Publication Type

Journal Article

Publication Date

6-2017

Abstract

The Android packaging model offers ample opportunities for malware writers to piggyback malicious code in popular apps, which can then be easily spread to a large user base. Although recent research has produced approaches and tools to identify piggybacked apps, the literature lacks a comprehensive investigation into such phenomenon. We fill this gap by: 1) systematically building a large set of piggybacked and benign apps pairs, which we release to the community; 2) empirically studying the characteristics of malicious piggybacked apps in comparison with their benign counterparts; and 3) providing insights on piggybacking processes. Among several findings providing insights analysis techniques should build upon to improve the overall detection and classification accuracy of piggybacked apps, we show that piggybacking operations not only concern app code, but also extensively manipulates app resource files, largely contradicting common beliefs. We also find that piggybacking is done with little sophistication, in many cases automatically, and often via library code.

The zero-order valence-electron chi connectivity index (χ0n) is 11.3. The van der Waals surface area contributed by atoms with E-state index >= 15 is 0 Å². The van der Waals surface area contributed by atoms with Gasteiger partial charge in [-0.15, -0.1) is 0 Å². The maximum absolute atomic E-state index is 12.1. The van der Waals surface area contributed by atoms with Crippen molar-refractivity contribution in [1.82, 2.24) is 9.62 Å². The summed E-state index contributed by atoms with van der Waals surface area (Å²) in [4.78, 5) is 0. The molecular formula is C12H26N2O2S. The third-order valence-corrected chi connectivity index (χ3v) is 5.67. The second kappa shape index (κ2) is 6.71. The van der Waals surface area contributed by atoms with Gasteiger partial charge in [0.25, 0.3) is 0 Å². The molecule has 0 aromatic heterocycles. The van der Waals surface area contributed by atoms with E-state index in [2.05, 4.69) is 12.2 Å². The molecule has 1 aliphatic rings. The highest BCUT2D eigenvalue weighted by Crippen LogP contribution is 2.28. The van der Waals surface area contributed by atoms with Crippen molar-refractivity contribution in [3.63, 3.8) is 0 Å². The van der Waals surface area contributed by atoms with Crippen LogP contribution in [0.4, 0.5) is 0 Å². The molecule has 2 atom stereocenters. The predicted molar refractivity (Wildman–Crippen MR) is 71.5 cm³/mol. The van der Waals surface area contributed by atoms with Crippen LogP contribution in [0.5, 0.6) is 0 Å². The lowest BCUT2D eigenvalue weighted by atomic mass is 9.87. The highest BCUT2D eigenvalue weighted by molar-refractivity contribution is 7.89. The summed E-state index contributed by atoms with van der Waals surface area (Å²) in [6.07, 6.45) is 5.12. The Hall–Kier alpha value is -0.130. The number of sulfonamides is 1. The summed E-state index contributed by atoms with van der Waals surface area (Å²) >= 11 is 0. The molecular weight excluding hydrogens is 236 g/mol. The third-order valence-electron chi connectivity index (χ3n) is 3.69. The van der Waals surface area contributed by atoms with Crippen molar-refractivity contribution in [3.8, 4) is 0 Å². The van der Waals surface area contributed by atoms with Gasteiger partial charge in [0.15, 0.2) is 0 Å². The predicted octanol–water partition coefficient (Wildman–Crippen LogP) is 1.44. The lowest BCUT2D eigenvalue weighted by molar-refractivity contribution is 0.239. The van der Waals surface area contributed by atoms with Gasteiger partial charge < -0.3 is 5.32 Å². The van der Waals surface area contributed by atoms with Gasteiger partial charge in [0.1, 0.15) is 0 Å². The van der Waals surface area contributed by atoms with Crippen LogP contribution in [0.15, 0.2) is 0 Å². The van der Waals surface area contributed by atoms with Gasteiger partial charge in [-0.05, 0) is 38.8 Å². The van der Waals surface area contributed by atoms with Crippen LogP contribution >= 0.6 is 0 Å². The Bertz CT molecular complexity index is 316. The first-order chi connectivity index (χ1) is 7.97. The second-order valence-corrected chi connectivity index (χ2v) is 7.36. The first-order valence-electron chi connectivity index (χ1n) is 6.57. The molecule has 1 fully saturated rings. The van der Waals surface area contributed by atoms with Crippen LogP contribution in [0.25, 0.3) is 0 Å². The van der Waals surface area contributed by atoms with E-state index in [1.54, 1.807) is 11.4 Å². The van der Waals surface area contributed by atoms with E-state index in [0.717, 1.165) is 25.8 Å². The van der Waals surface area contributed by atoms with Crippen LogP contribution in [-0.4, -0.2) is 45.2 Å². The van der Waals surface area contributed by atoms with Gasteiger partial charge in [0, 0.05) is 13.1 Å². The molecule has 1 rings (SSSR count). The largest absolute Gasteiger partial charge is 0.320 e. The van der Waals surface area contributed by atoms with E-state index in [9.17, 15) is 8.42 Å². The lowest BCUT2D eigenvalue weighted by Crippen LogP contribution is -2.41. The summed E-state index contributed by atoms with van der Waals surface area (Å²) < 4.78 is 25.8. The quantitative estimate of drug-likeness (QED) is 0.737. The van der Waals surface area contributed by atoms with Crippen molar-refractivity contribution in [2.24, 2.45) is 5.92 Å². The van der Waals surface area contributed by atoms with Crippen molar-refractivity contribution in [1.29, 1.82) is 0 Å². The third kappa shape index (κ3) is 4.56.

Keywords

android malware, Android security, code grafting, piggybacking attack

Discipline

Information Security | Software Engineering

Research Areas

Software and Cyber-Physical Systems

Publication

IEEE Transactions on Information Forensics and Security

Volume

12

Issue

6

First Page

1269

Last Page

1284

ISSN

1556-6013

Identifier

10.1109/TIFS.2017.2656460

Publisher

Institute of Electrical and Electronics Engineers (IEEE)

Creative Commons License

Creative Commons Attribution-Noncommercial-No Derivative Works 4.0 License
This work is licensed under a Creative Commons Attribution-Noncommercial-No Derivative Works 4.0 License.

Additional URL

http://doi.org/10.1109/TIFS.2017.2656460

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